Once you gain access, the user interface is pretty easy to use, but also very simplistic. If you have one of the newer iPhones, you log in to the app via your fingerprint.
To link your bank account, it’s all done within the app. Bar none, it is the easiest way I’ve found to transfer money into a brokerage account. At least with my Chase bank account, there’s no need to enter a bank routing number or wait a few days while Robinhood uses micro-deposits to validate your account. This simplified verification is a neat feature all financial services should model.
Robinhood Gold (New)
A new premium service that introduces a monthly fee to the once previously free service. Similar to the also recently introduced Motif BLUE service these low cost brokerage firms are hoping to make up on the lost revenue via monthly subscription fees.
Robinhood Gold introduces functionality that’s really for the advanced/active trader:
- After-Hours Trading — Robinhood will extend trading 30 minutes before the market opens and two hours after it closes. The purpose is for this functionality is many companies announce earnings reports usually after the market closes. Do keep in mind though liquidity is usually less during after-hour sessions so the bid/ask spread will be higher.
- Credit Line — Otherwise known as a margin account but Robinhood does not charge any interest when it is used. Instead, it is covered in the monthly fee. Because of regulations, you must have at least $2,000 to qualify for any line of credit. The amount of the line of credit will depend upon a number of factors such as your investing experience. Best case situation is you’ll have double the amount of cash you have at Robinhood. This is no different than other brokerage firms. Just like other firms with margin, it is possible to get a margin call when using this service.
- Larger Instant Deposits — A previously introduced feature where money deposited is instantly available for investing. Previously it was limited to $1,000 and with Robinhood Gold it has been pushed to $2,000 or more depending upon your account size.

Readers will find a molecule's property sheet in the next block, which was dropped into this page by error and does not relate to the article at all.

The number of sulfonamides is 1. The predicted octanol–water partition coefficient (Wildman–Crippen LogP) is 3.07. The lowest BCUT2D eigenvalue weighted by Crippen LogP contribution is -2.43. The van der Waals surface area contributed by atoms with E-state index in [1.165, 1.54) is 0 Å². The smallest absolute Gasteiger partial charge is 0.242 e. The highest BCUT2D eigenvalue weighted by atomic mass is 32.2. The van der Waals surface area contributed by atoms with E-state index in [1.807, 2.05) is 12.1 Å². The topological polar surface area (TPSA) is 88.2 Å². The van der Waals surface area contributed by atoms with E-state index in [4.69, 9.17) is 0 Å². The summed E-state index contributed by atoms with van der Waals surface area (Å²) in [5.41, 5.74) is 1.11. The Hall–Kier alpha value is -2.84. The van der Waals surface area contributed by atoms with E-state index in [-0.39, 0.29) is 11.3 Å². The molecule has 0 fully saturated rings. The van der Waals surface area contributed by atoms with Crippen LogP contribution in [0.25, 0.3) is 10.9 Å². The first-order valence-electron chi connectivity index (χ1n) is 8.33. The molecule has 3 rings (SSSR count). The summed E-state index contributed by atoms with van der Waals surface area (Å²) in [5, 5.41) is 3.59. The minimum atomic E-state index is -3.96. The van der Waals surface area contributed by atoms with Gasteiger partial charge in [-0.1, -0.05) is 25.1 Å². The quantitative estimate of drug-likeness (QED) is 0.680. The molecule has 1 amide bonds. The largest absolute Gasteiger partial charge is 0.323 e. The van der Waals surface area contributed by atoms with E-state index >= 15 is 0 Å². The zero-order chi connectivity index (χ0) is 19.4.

It took me awhile to figure this out, but the three-tiered pricing for Robinhood Gold depends upon the amount you have deposited within Robinhood. The more deposited the more the monthly pricing will be. All tiers get access to the after-hours trading and instant deposits. You can cancel at any time.
So think of it as a margin account you get charged monthly regardless if you use it and get some additional features as well.
- Free Trades — Zero, zip, nada, naught, zilch for any trade.
- Easy To Use — The service was easy to sign up for and use when making trades.
- Stock and ETF Trading Only — You currently cannot trade options, OTC securities, warrants or mutual funds.
- No Retirement Accounts — Currently only individual taxable accounts are available. Joint or custodial accounts aren't available either.
- No ACAT Transfers — Currently there is no way to transfer existing brokerage assets into Robinhood.
On the positive, we think the service is easy to use, and is a cheap (free) way to invest in individual stocks or ETFs. For traders wanting more advanced trading options and features, you’ll have to look elsewhere. No formal testing was done, but I suspect Robinhood has to sacrifice trade execution speed, which affects price spreads, in order to work within their free trade parameter.
The other concern I have is their business model and whether it’s sustainable. Only time will tell. With the many negatives, especially the inability to transfer an existing brokerage account, I suspect most users of Robinhood will be kicking the tires and testing their service, but this limitation will restrict the ability to put serious money into Robinhood.
Disclosure: For purpose of testing I have opened an account with Robinhood and invested $100 with their service.